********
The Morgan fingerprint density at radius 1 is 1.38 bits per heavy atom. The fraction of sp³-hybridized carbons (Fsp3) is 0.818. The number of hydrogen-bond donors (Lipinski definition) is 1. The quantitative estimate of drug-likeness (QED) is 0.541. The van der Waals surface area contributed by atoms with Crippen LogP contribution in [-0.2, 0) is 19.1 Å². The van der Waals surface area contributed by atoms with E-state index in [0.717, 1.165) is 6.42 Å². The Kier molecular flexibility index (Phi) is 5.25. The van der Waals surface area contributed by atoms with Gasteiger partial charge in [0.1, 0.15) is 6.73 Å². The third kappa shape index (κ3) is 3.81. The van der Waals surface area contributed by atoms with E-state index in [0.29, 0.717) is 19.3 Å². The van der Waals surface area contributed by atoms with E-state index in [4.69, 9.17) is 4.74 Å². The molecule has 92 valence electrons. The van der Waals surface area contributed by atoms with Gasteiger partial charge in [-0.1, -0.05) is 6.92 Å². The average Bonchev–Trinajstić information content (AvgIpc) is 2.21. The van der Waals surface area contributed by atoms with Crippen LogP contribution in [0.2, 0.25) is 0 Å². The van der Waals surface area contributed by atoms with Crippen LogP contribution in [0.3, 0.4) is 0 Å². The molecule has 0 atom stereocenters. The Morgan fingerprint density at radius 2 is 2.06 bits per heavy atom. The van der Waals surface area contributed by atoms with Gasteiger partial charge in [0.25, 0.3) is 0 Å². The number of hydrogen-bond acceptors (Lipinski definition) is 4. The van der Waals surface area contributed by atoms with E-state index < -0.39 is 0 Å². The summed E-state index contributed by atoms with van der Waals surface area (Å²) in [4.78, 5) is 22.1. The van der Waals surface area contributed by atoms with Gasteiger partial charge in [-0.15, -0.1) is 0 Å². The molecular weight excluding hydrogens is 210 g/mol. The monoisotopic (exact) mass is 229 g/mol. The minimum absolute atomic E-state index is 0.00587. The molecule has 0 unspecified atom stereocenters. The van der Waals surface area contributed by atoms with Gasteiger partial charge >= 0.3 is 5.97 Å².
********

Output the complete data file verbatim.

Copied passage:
The Morgan fingerprint density at radius 1 is 1.38 bits per heavy atom. The fraction of sp³-hybridized carbons (Fsp3) is 0.818. The number of hydrogen-bond donors (Lipinski definition) is 1. The quantitative estimate of drug-likeness (QED) is 0.541. The van der Waals surface area contributed by atoms with Crippen LogP contribution in [-0.2, 0) is 19.1 Å². The van der Waals surface area contributed by atoms with E-state index in [0.717, 1.165) is 6.42 Å². The Kier molecular flexibility index (Phi) is 5.25. The van der Waals surface area contributed by atoms with Gasteiger partial charge in [0.1, 0.15) is 6.73 Å². The third kappa shape index (κ3) is 3.81. The van der Waals surface area contributed by atoms with E-state index in [0.29, 0.717) is 19.3 Å². The van der Waals surface area contributed by atoms with E-state index in [4.69, 9.17) is 4.74 Å². The molecule has 92 valence electrons. The van der Waals surface area contributed by atoms with Gasteiger partial charge in [-0.1, -0.05) is 6.92 Å². The average Bonchev–Trinajstić information content (AvgIpc) is 2.21. The van der Waals surface area contributed by atoms with Crippen LogP contribution in [0.2, 0.25) is 0 Å². The van der Waals surface area contributed by atoms with Crippen LogP contribution in [0.3, 0.4) is 0 Å². The molecule has 0 atom stereocenters. The Morgan fingerprint density at radius 2 is 2.06 bits per heavy atom. The van der Waals surface area contributed by atoms with Gasteiger partial charge in [0.25, 0.3) is 0 Å². The number of hydrogen-bond acceptors (Lipinski definition) is 4. The van der Waals surface area contributed by atoms with E-state index < -0.39 is 0 Å². The summed E-state index contributed by atoms with van der Waals surface area (Å²) in [4.78, 5) is 22.1. The van der Waals surface area contributed by atoms with Gasteiger partial charge in [-0.15, -0.1) is 0 Å². The molecular weight excluding hydrogens is 210 g/mol. The monoisotopic (exact) mass is 229 g/mol. The minimum absolute atomic E-state index is 0.00587. The molecule has 0 unspecified atom stereocenters. The van der Waals surface area contributed by atoms with Gasteiger partial charge >= 0.3 is 5.97 Å².